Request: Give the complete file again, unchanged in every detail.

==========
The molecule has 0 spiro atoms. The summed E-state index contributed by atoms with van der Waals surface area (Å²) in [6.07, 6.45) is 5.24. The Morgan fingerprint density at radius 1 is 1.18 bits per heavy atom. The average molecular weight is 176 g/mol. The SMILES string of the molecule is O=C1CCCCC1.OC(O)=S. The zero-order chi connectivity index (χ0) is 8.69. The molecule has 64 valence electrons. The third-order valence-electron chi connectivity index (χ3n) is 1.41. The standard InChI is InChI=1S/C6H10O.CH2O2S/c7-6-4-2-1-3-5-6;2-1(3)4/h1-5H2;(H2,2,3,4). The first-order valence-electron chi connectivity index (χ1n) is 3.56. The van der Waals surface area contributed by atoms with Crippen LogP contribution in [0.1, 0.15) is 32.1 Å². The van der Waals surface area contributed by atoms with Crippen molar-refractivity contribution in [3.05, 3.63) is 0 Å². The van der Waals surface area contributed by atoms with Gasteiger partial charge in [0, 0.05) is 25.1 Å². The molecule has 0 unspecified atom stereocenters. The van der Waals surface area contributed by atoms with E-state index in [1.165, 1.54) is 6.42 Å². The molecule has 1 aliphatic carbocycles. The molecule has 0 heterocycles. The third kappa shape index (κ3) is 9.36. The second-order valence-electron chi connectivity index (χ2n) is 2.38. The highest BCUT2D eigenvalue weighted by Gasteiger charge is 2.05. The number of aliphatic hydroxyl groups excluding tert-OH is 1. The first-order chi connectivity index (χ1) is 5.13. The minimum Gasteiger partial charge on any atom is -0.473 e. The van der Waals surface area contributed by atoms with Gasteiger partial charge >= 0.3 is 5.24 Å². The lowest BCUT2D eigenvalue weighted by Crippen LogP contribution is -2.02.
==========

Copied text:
The molecule has 0 spiro atoms. The summed E-state index contributed by atoms with van der Waals surface area (Å²) in [6.07, 6.45) is 5.24. The Morgan fingerprint density at radius 1 is 1.18 bits per heavy atom. The average molecular weight is 176 g/mol. The SMILES string of the molecule is O=C1CCCCC1.OC(O)=S. The zero-order chi connectivity index (χ0) is 8.69. The molecule has 64 valence electrons. The third-order valence-electron chi connectivity index (χ3n) is 1.41. The standard InChI is InChI=1S/C6H10O.CH2O2S/c7-6-4-2-1-3-5-6;2-1(3)4/h1-5H2;(H2,2,3,4). The first-order valence-electron chi connectivity index (χ1n) is 3.56. The van der Waals surface area contributed by atoms with Crippen LogP contribution in [0.1, 0.15) is 32.1 Å². The van der Waals surface area contributed by atoms with Crippen molar-refractivity contribution in [3.05, 3.63) is 0 Å². The van der Waals surface area contributed by atoms with Gasteiger partial charge in [0, 0.05) is 25.1 Å². The molecule has 0 unspecified atom stereocenters. The van der Waals surface area contributed by atoms with E-state index in [1.165, 1.54) is 6.42 Å². The molecule has 1 aliphatic carbocycles. The molecule has 0 heterocycles. The third kappa shape index (κ3) is 9.36. The second-order valence-electron chi connectivity index (χ2n) is 2.38. The highest BCUT2D eigenvalue weighted by Gasteiger charge is 2.05. The number of aliphatic hydroxyl groups excluding tert-OH is 1. The first-order chi connectivity index (χ1) is 5.13. The minimum Gasteiger partial charge on any atom is -0.473 e. The van der Waals surface area contributed by atoms with Gasteiger partial charge >= 0.3 is 5.24 Å². The lowest BCUT2D eigenvalue weighted by Crippen LogP contribution is -2.02.